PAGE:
More often than not, when we in the so called Third World, respond to or question unfairness on the part of those who champion our cause in the western world, we are easily branded delusional if not out rightly insane.
Questioning anything that comes out of the self proclaimed God mothers and fathers, of human rights activism, is in itself, an anathema, best left to the already senile, dictators of this world, who have everything to hide, in trampling our God given rights.
As citizens of this world, we have slowly watched our rights to be heard and understood, within the global human rights arena, diminish, being surrendered to a select group of global elites, whose word is always final.
However, recent events reveal that it is not going to be as simple as that, we are back to the drawing board.
I have had the greatest pleasure of indulging in the latest developments, within the Human Rights Watch (HRW) corridors of power.
The sudden tremors, felt from the organisations’ Middle-East policy, have shaken the very basis of a value system, many of us had from the side-lines, openly questioned, because of the inherent double standards and contradictions.
Necessitated by our honest, constructive desire for us to come out of this quandary, and be on the same page in the interpretation of the values that determine not only our right to life, but the rights to a decent job and or even the next meal. All important encompassing issues within the human rights realm that we ponder daily.
It has been with much interest and against this background that I read the article penned by none other than Robert L. Bernstein, founder and former chairperson of HRW for a period of 20 years -- from 1978 to 1998.
Twenty years is enough experience and exposure in any global court of law, for Bernstein to stand before a jury and give a testimony that carries the day. Enough to cast aspersions on the role and integrity of the human rights watch-dog, he has led.
The article published in the leading paper the New York Times, ‘Rights Watchdog, Lost in the Mideast,’ makes an interesting exposure, for anyone who has a keen interest, in the human rights discourse within the global context.
There are a number of points raised by Bernstein, which are instructive, for us to further unpack, the quandary the international community finds itself in the interpretation of what constitutes human rights and their applicability.
Furthermore, it helps us to track those who have been branded as abusers of the same rights, including those who are protected or shielded from any such form of scrutiny. Leading to the crucial questions of who truly are the custodians of these rights?
Consequently, within a fast polarized global world, is any interpretation free or immune from political manipulation?
And where do we place stereotyping and characterizations, that Africans are more prone to violating, butchering each others rights, needing to be rescued from themselves, than say Europeans?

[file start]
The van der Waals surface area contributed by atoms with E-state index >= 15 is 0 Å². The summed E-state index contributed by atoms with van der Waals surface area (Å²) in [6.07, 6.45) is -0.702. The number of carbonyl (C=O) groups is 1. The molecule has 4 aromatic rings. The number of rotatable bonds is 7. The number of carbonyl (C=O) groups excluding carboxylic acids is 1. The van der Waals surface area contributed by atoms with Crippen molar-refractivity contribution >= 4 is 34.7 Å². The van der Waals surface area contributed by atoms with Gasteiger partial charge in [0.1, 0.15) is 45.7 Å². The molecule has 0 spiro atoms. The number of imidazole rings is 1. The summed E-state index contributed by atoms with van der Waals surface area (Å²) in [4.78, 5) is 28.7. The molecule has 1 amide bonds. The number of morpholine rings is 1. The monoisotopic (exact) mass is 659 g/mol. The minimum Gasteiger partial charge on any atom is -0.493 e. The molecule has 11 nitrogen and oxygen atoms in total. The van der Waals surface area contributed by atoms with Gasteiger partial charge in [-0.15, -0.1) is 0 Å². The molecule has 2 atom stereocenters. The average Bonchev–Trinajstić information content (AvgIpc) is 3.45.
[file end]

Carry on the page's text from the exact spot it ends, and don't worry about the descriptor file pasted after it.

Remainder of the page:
Furthermore, has human rights activism lost its sanctity and selflessness of the 60’s and 70’s, morphing into an industry for employment creation that has sunk to another low of immorality?
That human rights are universal is something that has been signed in as many declarations, emerging from decades of struggle, from the French revolution in 1789, to our own struggle in Africa against colonialism, for self determination.
However, it did not end there, and this where Bernstein’s new thinking and intervention is of paramount importance. Given that the basic tenets surrounding these value systems are not cast in iron, but evolve with time, creates the need for a serious re-engagement on the same.
He has taken us back to the drawing board for introspection and deep reflection as to whether the human rights train is still on the tracks, or it came of a while ago.
Given that those who have been entrusted with the interpretation of such rights, have also abused useful platforms, to score cheap political points and drive their own agendas.
I take you back to Kenneth Roth’s article, written at the height of the 15th Commemoration of the Genocide against the Tutsi, ‘The power of horror in Rwanda,’ to which I responded with much trepidation and disdain.
For the simple reason that our common humanity has its boundaries, whatever feelings Mr Roth has towards Rwanda’s leadership, or Rwandans for that matter, I felt it was totally, untimely if not uncalled for him to pen such a politically motivated article.
Our common humanity and here in Africa, ‘Ubuntu’ calls for certain sensitivities, we do not celebrate death or the suffering, even of those we disdain.
Now, coming from a whole Director of HRW, who attempts to score cheap political points against a leadership in mourning, was telling.
When we raised our voices many might not have understood, being in Africa we lacked Bernstein’s proximity to power (Washington D.C) and the political clout perhaps to be heard.
Today, we claim vindication.
By his own admission the former chairman of HRW, proves to us all that the institution as a body, is open to political biases if not manipulation, like any other institution, it is made up of human beings who are prone to err.
He in the process demystifies, the standing of perhaps one of the oldest, biggest human rights organisations in the world, joining a chorus of condemnation from other voices, in Latin America and here in Africa.
Now to Roth and crew one can safely say, we are back to the drawing board.